The President was reported to show his disfavor over retired police or military officers heading the agriculture department. “We need experts in agriculture,” the President said. Fine!
But agriculture has a very wide expanse that covers fisheries and aquatic resources, where our maritime domain is much bigger than our land hectarage—arable or not. Agriculture embraces plants, animals, fishery, including implements and other factors of production. Included also are research, development, and extension (RDE).
Today, the DA is also concerned with honeybees and their product—the nectar. Even game cocks and pigeons are regulated by it.
So, expertise in what field?
Lately, the sector had seen a succession of highly- touted experts. We had three (3) in a row, since the real farm boy Secretary Manny Piñol of Mindanao was eased out by oligarchic trojan horses out to control the sector.
Just recently, the DA secretary was a researcher par excellence but under his watch, the DA earned the unsavory reputation of Department of Importation. He was succeeded by another provisional shepherd—a TOYM awardee in agriculture but he figured prominently in the wrong side of the Senate’s probe on the sugar fiasco. Currently, a former Agriculture secretary who was previously director of the Bureau of Plant Industry. But he is now too old to tame or put in check the vaulting persona of the different heads of the department’s regulatory agencies.
So what agriculture-related expertise should the DA secretary excel—plant, animal and livestock, meat and meat products, fishery and aquatic, dairy products, fertilizers and pesticides, agronomy, farm management, research, organic agriculture, or climate change?
Will expertise in any of the above fields qualify him for the plum post DA? Will his advocacy in urban gardening make him an effective DA chief whose priority focus has shifted to fish importation, or grains production? Or, will an expert in animal husbandry qualify him as DA chief whose marching order includes climate change, adaptation, and resiliency?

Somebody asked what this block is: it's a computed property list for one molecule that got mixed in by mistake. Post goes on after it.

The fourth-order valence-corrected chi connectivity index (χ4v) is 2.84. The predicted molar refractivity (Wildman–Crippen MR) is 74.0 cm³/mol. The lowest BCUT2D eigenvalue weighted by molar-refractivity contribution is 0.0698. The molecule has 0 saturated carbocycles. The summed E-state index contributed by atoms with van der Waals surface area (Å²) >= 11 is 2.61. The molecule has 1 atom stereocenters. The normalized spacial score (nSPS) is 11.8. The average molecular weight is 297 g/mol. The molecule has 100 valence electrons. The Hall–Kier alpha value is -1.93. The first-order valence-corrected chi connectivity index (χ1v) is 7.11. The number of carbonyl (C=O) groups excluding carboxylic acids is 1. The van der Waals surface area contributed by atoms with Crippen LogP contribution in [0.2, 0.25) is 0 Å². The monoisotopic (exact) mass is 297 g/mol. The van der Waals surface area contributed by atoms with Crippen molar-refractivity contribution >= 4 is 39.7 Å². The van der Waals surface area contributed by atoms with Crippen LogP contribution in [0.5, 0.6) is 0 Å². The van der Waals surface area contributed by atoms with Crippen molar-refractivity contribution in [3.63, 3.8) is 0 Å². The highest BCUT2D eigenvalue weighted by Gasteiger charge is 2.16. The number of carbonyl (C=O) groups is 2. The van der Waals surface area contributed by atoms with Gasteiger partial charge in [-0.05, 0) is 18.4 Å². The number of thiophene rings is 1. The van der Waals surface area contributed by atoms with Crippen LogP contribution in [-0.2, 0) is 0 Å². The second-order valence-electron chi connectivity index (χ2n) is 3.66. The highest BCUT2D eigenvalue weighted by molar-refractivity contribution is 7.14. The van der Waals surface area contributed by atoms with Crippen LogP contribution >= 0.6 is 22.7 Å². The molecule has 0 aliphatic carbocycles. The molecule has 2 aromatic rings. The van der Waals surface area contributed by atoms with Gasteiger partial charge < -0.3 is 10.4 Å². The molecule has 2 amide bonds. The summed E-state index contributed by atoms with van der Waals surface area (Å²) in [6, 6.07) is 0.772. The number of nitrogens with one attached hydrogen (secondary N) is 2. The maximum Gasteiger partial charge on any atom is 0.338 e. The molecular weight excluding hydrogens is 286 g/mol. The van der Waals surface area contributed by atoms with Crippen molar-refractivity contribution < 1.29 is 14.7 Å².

My take is you cannot have them all.
But one needs superb leadership ability, not a doctorate degree in any of these agriculture-related subsectors or industries. Effective leadership is what DA needs, more important than a masters or doctorate degree in any of the fields embraced by its wide expanse. An effective leadership with a modicum of bureaucratic savvy.
A leadership with a fair grasp of governmental pathways to enable the department steward to the right direction and march along the cadence of the Chief Executive.
Marcos does not lack this kind of people in his stable—some are still his father’s loyalists while some had adequate experiences in the executive and legislative departments, political affiliations notwithstanding.
Among them is Jonathan dela Cruz, former DOLE Assistant Minister, former diplomat during Marcos Sr’s watch, former Partylist congressman, and former newspaperman post Senior’s era.
House Minority Leader Marcelino Libanan, 4Ps Partylist from Samar —the third biggest island whose agricultural potentials are yet to be harnessed. Or, Rodante Marcoleta, another partylist representative, whose nationalistic bias and deep grasp of the bureaucratic pathways can make DA run full throttle.
An effective and full-time leadership of DA is crucial for the ebb and flow of local factors, side-by-side with the unrestrained sway of capitalistic or agri-preneurial interventions alongside RDE, and the support or participation of LGUs. These are what we need to balance the clashing interest of local production vis-à-vis importation.
Former Senator Panfilo Lacson can also be a good steward for DA. If re-engaged, Lacson will bring with him the dynamics of anti-agricultural smuggling, his proven ability to put together clashing interests of silo-minded experts into one development roadmap, in a graft-intolerant DA.